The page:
Join The Mailing List
Never miss a post or video! No spam, promise.
I finally made it to LA to hit up the Rose Bowl Flea market. I’d been wanting to go for a while after seeing pictures of what appeared to be the mecca of all flea markets. It looked massive with vendors of all types and sizes, selling everything (mainly used, vintage, antiques) under the sun. I wanted a part of that!
Entering the grounds, I immediately felt like a kid in a candy store. There was merchandise as far as the eye could see. In fact, there are over 2500 vendors and this market is one of the largest in the world. It’s easy to get overwhelmed.
These are my tips to negotiate for the items you like, without overspending and getting too flustered in the process.
Negotiation takes confidence to clearly communicate what you want. First things first – know what you’re asking for before you approach the vendor. Be direct and look them in the eyes. I usually frame the question as “Could you do X for $Y?” For example, “Could you do these pants for $40?”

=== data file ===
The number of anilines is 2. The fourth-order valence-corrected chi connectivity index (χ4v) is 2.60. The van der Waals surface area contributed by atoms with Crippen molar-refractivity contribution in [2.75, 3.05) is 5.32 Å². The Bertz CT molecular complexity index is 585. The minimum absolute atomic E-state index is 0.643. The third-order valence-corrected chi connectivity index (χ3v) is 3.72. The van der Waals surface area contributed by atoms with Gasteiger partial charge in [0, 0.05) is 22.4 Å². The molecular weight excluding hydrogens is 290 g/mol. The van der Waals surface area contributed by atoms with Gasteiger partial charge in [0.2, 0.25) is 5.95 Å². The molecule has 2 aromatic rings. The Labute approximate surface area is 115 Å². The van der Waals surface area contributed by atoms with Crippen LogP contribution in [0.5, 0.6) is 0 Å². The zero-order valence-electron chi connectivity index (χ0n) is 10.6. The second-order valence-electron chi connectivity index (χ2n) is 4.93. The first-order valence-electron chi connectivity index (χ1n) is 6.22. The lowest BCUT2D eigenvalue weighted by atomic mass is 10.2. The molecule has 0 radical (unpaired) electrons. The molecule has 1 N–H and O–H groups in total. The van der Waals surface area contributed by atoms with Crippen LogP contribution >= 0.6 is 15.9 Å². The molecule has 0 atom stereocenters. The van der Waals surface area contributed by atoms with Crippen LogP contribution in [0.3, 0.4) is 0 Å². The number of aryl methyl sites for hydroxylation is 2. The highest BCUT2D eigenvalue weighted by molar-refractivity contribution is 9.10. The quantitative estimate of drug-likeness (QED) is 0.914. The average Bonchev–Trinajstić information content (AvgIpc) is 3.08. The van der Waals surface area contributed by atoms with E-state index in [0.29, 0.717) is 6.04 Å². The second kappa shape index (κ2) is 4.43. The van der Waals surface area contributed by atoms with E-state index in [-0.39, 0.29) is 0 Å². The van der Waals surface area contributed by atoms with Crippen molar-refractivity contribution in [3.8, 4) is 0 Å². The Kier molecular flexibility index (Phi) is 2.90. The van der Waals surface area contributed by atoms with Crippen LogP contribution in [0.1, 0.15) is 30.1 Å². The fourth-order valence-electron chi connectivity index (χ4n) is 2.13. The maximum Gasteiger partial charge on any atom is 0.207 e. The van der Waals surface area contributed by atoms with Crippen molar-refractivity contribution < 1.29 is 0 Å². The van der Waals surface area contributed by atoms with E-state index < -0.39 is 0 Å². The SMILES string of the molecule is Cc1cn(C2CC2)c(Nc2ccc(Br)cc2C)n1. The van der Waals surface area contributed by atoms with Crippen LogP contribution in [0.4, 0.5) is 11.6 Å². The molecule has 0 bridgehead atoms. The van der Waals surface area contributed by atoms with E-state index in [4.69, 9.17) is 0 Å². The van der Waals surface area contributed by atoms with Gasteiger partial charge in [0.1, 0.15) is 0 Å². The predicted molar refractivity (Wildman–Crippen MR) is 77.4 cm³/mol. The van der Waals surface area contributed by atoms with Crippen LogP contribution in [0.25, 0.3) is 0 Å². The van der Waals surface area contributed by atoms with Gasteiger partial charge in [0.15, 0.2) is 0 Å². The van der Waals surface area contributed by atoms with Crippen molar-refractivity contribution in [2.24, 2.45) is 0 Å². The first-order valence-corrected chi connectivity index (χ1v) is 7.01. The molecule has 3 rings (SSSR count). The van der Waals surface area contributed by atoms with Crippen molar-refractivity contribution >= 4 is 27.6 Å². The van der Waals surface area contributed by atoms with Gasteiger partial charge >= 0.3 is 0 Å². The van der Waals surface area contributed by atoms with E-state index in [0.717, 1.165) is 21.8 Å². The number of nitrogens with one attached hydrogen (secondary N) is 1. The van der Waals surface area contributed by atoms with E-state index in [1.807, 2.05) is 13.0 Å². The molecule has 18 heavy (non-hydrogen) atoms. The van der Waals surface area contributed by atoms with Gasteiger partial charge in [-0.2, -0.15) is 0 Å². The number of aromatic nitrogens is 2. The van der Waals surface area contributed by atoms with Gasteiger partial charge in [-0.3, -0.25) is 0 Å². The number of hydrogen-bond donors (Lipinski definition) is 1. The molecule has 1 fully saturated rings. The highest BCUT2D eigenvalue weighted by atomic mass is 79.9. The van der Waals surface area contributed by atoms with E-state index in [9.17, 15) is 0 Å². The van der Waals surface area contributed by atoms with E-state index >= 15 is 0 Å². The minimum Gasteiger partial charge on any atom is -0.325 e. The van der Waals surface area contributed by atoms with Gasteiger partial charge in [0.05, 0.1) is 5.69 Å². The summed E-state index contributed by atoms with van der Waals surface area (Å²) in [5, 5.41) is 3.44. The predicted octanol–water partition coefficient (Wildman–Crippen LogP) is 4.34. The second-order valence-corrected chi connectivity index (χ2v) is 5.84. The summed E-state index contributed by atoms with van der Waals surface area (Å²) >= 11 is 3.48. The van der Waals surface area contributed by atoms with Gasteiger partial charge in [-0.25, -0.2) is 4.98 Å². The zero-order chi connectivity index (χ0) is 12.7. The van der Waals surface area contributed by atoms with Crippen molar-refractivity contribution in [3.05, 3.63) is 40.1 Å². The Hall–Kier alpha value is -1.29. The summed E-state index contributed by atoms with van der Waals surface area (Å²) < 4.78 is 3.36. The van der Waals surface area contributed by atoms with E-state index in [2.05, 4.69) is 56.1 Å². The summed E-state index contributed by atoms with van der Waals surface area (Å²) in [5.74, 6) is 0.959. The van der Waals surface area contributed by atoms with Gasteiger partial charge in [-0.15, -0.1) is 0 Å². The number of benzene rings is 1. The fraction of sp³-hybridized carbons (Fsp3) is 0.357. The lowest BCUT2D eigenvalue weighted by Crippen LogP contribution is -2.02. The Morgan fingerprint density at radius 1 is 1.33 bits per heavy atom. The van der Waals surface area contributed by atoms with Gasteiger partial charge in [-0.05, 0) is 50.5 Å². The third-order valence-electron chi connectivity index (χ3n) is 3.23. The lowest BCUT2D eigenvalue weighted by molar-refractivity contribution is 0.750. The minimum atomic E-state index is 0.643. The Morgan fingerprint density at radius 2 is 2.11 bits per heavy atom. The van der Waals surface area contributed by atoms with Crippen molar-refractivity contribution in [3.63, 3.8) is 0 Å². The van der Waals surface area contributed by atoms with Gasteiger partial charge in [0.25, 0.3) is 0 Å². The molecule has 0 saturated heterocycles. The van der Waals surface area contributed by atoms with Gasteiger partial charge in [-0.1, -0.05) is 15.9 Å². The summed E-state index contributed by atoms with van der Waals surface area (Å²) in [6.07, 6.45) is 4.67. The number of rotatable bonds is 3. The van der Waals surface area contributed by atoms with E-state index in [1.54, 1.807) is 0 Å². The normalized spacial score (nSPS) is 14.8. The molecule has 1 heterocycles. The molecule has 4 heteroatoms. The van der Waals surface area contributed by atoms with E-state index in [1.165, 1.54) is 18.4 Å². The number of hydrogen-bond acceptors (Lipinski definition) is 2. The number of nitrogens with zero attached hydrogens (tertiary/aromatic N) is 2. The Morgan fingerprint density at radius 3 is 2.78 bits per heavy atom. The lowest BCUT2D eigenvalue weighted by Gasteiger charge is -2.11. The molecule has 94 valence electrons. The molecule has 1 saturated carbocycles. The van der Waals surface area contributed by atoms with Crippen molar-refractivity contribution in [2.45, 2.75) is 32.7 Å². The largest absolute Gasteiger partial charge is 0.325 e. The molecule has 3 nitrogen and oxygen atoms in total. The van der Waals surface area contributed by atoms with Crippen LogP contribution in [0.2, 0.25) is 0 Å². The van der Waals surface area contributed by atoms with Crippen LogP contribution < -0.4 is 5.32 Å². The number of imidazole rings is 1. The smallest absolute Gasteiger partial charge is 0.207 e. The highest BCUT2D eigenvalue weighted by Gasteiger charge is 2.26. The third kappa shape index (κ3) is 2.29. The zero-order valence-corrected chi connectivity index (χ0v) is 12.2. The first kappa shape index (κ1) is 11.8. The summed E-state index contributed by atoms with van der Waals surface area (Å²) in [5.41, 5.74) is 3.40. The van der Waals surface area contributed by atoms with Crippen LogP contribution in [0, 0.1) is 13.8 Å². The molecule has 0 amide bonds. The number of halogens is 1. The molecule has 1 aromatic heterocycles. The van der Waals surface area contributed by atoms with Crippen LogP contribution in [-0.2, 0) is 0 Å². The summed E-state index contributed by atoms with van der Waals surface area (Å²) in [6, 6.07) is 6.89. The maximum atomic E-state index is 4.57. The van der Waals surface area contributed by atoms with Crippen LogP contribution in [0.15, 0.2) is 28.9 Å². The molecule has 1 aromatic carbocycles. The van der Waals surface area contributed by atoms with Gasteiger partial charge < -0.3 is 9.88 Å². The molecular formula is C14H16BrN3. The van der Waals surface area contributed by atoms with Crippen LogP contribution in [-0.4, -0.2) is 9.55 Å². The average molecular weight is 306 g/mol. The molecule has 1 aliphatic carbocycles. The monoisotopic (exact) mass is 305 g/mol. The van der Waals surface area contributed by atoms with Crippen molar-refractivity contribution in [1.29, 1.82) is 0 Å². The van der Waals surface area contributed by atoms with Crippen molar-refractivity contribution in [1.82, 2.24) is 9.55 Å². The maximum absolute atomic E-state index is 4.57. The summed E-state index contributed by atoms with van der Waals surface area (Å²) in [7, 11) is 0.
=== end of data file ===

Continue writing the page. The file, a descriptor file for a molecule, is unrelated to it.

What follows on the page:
Examine the items you’re interested in. If there is wear and tear above and beyond what you think is reasonable for the item, then ask for a dollar amount off. For example, I found a sweater that had a couple spots on it but, otherwise, was in good condition. Because the spots looked permanent, on an otherwise good sweater, I figured the vendor would agree with me that the spots qualified as imperfections and this would justify a discount. Note: This strategy tends to work better for items in good condition. It doesn’t necessarily work for items that are in average condition or below. Use your best judgment!
If you intend to buy more than one item from a vendor, then negotiate a lower price. Let’s say there is two pair of shoes selling for $20 each, the offer to pay $30 for both instead of $40.
Decide what an item is worth to you and cement that as your walking away point. If you’ve made up your mind that you’re going to pay no more than a certain price for something and the vendor doesn’t want to meet you at that price, then be comfortable walking away. Sometimes they will chase after you and counter offer or – better yet – meet you at your price.
Cash is still king, including at the flea market! Vendors are more willing to negotiate when you pay cash because running credit cards requires extra steps (and tacks on fees) for them to process.
Going to the market when it first opens or when it’s winding down allows you to get a vendor’s undivided attention so that you can more easily negotiate. I prefer to go later, a few hours before closing, because the vendors are more anxious to sell their wares to avoid having to repack them and take them home. In other words, they want to get rid of stuff!
Have you been to the Rose Bowl Flea Market? Drop down in the comments with tips, recommendations, or questions.